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Of Crucifixes, Latkes, and Overcoming Stereotypes

In Ted's parents' home, I picture the horror my Jewish grandparents might have felt, seeing me beneath the kitchen crucifix. Even the little cross Ted wore, quietly tucked under his shirt, inspired nauseated uneasiness in me. I rejected it long before he decided to convert, but made it clear I was rejecting the symbol, not him, and especially not his family.

Though my first visits to his parents were uncomfortable, I knew I'd have to be as nice as possible. I sent thank-you notes, Christmas gifts, even a Mother's Day card, hoping to build towards some kind of mutual understanding. They might not be thrilled by my faith, I thought, but at the very least, I could help reassure them that they wouldn't lose him.

Ironically, Ted's father, who was originally Protestant, had converted to Catholicism to get married. He is non-practicing, but Ted's mother attends Mass daily, and fills her home with statues and pictures. Saying she's "not thrilled" by my faith would be putting it very mildly. Of Ted's three siblings, two had been married in big Catholic ceremonies; I'm sure his mother had expected a similar wedding for him.

None of his family knew much about Judaism when I met them, except that it was the religion Jesus had come to replace. "We've had Jews in the family before," Ted said, when we were first dating. Months later, he admitted they'd been non-observant. Shabbat (the Sabbath) and kashrut (Jewish dietary observance) seemed painfully archaic to him at first, and he knew his family would feel the same.

Here in Toronto, even non-Jews know about holidays and customs. To Ted and his family in Ottawa, everything would be new--including "basics" like fasting on Yom Kippur and eating matzah (unleavened bread) on Passover.

Also new to Ted was the idea that his cross wasn't universally perceived as a symbol of love and peace. He defended it, his spiritual umbilical cord, when I said it was the armband of a Jew-killer. "When they showed it to my ancestors," I said, crying, "they said, 'convert or die.'" How could I let its slithering black cord strangle fifty generations of Jewish voices? When Ted kissed me while wearing it, I felt snarling fangs barking at my sweating Jewish heels, Cossacks laughing all the way to confession. But when he removed it, Ted seemed lost, alienated from God.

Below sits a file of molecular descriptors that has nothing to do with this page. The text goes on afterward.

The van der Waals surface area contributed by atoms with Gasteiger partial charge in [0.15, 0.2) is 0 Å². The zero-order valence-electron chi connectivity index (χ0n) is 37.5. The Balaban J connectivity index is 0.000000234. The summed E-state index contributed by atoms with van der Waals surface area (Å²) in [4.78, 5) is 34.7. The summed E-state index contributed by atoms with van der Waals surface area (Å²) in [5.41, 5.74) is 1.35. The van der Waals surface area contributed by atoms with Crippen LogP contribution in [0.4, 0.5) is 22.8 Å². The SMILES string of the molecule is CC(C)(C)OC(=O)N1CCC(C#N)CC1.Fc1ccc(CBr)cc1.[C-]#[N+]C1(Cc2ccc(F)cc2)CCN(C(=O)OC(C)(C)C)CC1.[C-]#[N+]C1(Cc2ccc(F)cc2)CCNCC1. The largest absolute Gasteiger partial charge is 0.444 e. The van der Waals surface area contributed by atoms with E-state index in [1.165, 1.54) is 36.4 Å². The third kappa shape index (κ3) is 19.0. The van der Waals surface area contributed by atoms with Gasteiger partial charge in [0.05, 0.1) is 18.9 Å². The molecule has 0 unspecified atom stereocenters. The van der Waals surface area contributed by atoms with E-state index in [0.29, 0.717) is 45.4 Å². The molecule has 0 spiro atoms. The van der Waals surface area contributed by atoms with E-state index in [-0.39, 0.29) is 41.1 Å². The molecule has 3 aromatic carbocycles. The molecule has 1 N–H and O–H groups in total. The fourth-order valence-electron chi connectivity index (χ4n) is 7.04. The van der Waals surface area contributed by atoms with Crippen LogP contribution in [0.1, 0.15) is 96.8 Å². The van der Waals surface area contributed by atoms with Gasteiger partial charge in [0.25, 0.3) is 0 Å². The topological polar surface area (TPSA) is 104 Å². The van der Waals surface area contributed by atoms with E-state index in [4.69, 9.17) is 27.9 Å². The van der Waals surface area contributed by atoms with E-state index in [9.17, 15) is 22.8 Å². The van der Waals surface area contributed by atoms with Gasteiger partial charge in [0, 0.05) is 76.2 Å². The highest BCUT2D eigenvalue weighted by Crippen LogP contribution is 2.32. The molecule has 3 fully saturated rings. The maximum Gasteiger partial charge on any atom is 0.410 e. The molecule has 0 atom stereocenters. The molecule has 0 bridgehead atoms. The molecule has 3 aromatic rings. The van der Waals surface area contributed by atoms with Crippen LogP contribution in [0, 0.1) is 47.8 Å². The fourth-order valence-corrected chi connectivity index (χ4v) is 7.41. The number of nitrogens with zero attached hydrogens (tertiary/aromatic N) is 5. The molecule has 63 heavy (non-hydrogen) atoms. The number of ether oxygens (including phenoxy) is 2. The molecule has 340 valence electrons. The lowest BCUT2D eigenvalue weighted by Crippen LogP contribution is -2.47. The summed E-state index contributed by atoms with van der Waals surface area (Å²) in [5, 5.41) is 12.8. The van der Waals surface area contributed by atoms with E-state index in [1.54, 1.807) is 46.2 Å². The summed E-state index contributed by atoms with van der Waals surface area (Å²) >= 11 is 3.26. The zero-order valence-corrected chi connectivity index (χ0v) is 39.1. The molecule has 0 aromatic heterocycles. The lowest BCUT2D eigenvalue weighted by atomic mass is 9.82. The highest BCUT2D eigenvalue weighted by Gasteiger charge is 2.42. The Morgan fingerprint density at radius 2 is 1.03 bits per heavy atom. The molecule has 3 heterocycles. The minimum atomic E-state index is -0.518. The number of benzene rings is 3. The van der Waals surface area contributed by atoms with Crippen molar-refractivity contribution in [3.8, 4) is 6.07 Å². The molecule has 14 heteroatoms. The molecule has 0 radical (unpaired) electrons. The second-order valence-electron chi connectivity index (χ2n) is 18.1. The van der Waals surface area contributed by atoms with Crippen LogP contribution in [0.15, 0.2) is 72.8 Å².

Seeing his pain, I wondered: could I possibly come to understand, if not love, the cross? I began to immerse myself in Catholicism. Before Ted, my only experience with Catholics had been neighborhood girls chanting, "You killed our God." The Church had renounced that doctrine, but news travels slowly.

When they weren't taunting, these girls would show off lacy Communion dresses, tell Sunday school stories I'd absorb with the morbid fascination I'd later feel learning about periods and contraception. Gory Jesus paintings hung over their parents' beds. Like staring at those paintings, I knew without asking that studying Christianity was forbidden . . . but now I ventured over that line. Finally, after months of reading, I told Ted, "Take me to church."

In church with him that one time, I felt like an alien. Had attending shul (synagogue) with me been this awkward for him? He genuflected, touched holy water. So odd, scandalous: his private Catholicism, suddenly out in the open. That week happened to be Palm Sunday; I cringed through the infamous deicide. "Crucify him!" the Jews cried, and the priest mumbled in clumsy Hebrew, "Eli, Eli, lama sabachtani?" [from the Psalm: "My God, my God, why have you forsaken me?"]

It took a while to get over the pain of that Sunday, but gradually, anger gave way to understanding. Through my writing, I met Catholics who acknowledge our difficult shared past. But while my appreciation of Catholicism grew, so did my desire for a Jewish marriage. After one lonely Yom Kippur, I worried he would never share this part of my life.

But as I had learned about Catholicism, Ted had begun studying Judaism. He realized that most of what he had learned about Judaism was a distortion. Up-close, it wasn't the dead faith he'd heard about. Jews weren't rule-bound automatons after all. He decided to begin the process of conversion, yet he worried that he'd never encounter God in Judaism, that he would always feel "a little bit Catholic."

Even now, over a year into the process, he has days when Judaism seems within reach, but many others when it seems utterly unattainable. And even the best of days can be marred by family interference. His mother regularly mails him tracts about the Virgin Mary or the meaning of the Trinity. And phone conversations with his family can turn painful unless they all stick to neutral subjects.